BFA in Dance student a rising star for Spring Showcase

Inspired as a two-time recipient of The Dizzy Feet Foundation scholarship, Tatiana Barber’s career in the LINES Ballet BFA in Dance program at Dominican took a giant chassé forward.

Last January, she was recruited by Mud Water Project creative director My-Lihn Le to perform in the D.I.R.T. Festival at Dance Mission Theater. Tatiana was filmed for a KQED Arts video documentary.

On February 19-20, Tatiana presented individualized choreographed work at the BFA’s “Senior Project”  in Angelico Concert Hall, along with seven other BFA seniors. She also participated in the BFA Spring Showcase on April 15-16.

This summer for the second time, Tatiana participated in Springboard Dance Montreal, a not-for-profit contemporary dance organization that provides career development services and connects professional dancers and emerging choreographers with leading Montreal-based and internationally renowned dance companies. Then she flew to Portland, Oregon to train and be seen for a potential job opening with Northwest Dance Project as a part of their LAUNCH: 11 program.

Thanks to the encouragement of BFA in Dance Director Marina Hotchkiss and friends such as dance classmate (and fellow Dizzy Feet Foundation scholarship winner) Charbel Rohayem, nursing student Olivia Carter, as well as many others, Tatiana has blossomed as a student and a performer.

"Without the love and support that I’ve been blessed with in this program, I’m not sure that I could have made it through all four years," she said. "The scholarships helped stabilized my dance career and the KQED experience with the Mud Water Project made me realize people recognize me and want me to dance. It was validation. It humbled me.”

Tatiana, who is from Los Angeles, chose Dominican on the advice of BFA in Dance alums from LA:  Christopher Bodenave ’10, Jeffrey Van Sciver ’13, and her brother, Jeffery Ware. Christopher is a founder of the No)one Art House, Jeffrey Van Sciver, after winning a Princess Grace Foundation Award while at Dominican, is now touring with Alonzo King LINES Ballet, and Jeffery Ware, who no longer pursues a dance career, has engulfed himself in different mediums of art alongside exploring various careers.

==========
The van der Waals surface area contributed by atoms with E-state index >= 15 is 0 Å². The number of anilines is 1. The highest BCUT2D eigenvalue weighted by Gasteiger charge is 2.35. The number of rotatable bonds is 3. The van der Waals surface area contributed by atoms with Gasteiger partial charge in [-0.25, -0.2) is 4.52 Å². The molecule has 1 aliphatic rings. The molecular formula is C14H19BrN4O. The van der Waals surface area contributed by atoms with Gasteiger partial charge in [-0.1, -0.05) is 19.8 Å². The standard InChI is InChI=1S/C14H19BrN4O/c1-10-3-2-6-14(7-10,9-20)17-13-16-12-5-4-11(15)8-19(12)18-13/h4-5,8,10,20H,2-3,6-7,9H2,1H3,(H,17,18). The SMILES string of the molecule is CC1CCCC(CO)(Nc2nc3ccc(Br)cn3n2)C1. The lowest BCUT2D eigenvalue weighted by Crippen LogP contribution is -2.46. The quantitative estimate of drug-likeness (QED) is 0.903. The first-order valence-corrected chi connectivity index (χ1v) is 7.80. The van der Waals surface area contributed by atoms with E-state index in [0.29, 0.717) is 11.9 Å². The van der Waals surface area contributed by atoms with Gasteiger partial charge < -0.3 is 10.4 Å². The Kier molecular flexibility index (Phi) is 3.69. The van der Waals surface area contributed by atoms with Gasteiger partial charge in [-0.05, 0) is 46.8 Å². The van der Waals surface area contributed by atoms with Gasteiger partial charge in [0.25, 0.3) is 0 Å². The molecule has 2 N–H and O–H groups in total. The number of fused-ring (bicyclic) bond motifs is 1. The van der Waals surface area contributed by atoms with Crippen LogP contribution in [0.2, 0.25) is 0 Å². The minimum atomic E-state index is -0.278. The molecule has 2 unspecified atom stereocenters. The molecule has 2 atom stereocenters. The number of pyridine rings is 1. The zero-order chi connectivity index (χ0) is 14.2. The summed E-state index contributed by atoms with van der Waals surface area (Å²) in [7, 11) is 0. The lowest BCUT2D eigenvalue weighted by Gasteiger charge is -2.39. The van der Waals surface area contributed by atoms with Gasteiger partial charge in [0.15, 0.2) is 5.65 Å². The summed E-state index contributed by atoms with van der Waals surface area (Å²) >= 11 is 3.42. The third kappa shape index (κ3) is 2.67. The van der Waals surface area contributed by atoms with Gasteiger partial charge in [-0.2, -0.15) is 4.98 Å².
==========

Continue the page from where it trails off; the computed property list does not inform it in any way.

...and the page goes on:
The influences in Tatiana's life have contributed to her rise as an performer.

“Tati is an exceptionally versatile young artist, with solid classical technique and a gorgeous movement quality. Her class of '16 dance peers have really bonded as a group and this support has benefited all of them in truly beautiful ways,” Marina Hotchkiss said. “Tati is an amazing example of the power of passion to carry one through all sorts of obstacles. I was so happy she received two Dizzy Feet Foundation scholarships. They rarely award twice to the same student. They recognized how Tati has persevered and grown and that she has potential for a full and rich professional career.”

How important were the Dizzy Feet Foundation scholarships to Tatiana?

“Life changing. I became an independent student and adult, due to unexpected losses within my immediate family and support system.” she said

At the first Dizzy Feet Foundation Awards gala, Tatiana performed in front of an audience that included actress, producer, director, and dancer Debbie Allen. Tatiana attended the Debbie Allen Dance Academy as a teacher’s assistant and student for her dance training, from the age of 6. Tatiana was excited to know that Ms. Allen, one of her most influential mentor’s, was just as proud of her as she was of herself.

Tatiana’s next big moment was the weekend of February 19-20  in Angelico Concert Hall. She choreographed her Senior Project, which she entitled “Stripped.”

“The idea, in short, is in dance we are vulnerable and we must strip ourselves of ego. Alonzo King talks a lot about this,” Tatiana said. “It is something that needs to happen in order to discover one's true self. Making yourself transparent and open to discover who, what and how one can give of their artistry.”

February 16, 2016